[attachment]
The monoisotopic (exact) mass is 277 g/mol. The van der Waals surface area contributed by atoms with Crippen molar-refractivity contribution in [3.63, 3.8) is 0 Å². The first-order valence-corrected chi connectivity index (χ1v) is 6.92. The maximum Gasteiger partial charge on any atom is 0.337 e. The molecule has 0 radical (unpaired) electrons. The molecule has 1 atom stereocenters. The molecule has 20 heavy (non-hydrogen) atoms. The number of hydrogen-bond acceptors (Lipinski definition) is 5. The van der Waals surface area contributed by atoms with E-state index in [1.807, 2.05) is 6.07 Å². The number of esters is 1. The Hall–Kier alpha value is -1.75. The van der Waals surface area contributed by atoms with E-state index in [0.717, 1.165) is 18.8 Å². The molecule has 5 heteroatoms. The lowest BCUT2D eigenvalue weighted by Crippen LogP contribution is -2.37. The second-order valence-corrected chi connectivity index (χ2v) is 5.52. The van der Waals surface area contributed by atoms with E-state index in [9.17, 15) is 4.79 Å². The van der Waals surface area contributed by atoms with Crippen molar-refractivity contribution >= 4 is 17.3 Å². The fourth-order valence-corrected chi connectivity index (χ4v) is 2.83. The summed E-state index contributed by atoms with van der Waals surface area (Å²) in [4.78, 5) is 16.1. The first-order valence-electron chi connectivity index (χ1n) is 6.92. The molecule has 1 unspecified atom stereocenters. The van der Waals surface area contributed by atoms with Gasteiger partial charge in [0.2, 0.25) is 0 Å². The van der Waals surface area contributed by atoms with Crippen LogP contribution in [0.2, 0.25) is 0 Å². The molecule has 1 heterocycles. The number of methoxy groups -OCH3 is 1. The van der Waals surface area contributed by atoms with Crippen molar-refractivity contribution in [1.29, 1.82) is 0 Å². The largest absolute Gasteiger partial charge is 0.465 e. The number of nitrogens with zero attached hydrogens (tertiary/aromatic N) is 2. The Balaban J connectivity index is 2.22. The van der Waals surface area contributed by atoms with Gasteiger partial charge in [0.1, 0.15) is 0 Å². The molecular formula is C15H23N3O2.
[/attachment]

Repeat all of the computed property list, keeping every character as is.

The monoisotopic (exact) mass is 277 g/mol. The van der Waals surface area contributed by atoms with Crippen molar-refractivity contribution in [3.63, 3.8) is 0 Å². The first-order valence-corrected chi connectivity index (χ1v) is 6.92. The maximum Gasteiger partial charge on any atom is 0.337 e. The molecule has 0 radical (unpaired) electrons. The molecule has 1 atom stereocenters. The molecule has 20 heavy (non-hydrogen) atoms. The number of hydrogen-bond acceptors (Lipinski definition) is 5. The van der Waals surface area contributed by atoms with E-state index in [1.807, 2.05) is 6.07 Å². The number of esters is 1. The Hall–Kier alpha value is -1.75. The van der Waals surface area contributed by atoms with E-state index in [0.717, 1.165) is 18.8 Å². The molecule has 5 heteroatoms. The lowest BCUT2D eigenvalue weighted by Crippen LogP contribution is -2.37. The second-order valence-corrected chi connectivity index (χ2v) is 5.52. The van der Waals surface area contributed by atoms with E-state index in [9.17, 15) is 4.79 Å². The van der Waals surface area contributed by atoms with Crippen molar-refractivity contribution >= 4 is 17.3 Å². The fourth-order valence-corrected chi connectivity index (χ4v) is 2.83. The summed E-state index contributed by atoms with van der Waals surface area (Å²) in [4.78, 5) is 16.1. The first-order valence-electron chi connectivity index (χ1n) is 6.92. The molecule has 1 unspecified atom stereocenters. The van der Waals surface area contributed by atoms with Gasteiger partial charge in [0.2, 0.25) is 0 Å². The van der Waals surface area contributed by atoms with Crippen LogP contribution in [0.2, 0.25) is 0 Å². The molecule has 1 heterocycles. The number of methoxy groups -OCH3 is 1. The van der Waals surface area contributed by atoms with Crippen molar-refractivity contribution in [1.29, 1.82) is 0 Å². The largest absolute Gasteiger partial charge is 0.465 e. The number of nitrogens with zero attached hydrogens (tertiary/aromatic N) is 2. The Balaban J connectivity index is 2.22. The van der Waals surface area contributed by atoms with Gasteiger partial charge in [0.1, 0.15) is 0 Å². The molecular formula is C15H23N3O2.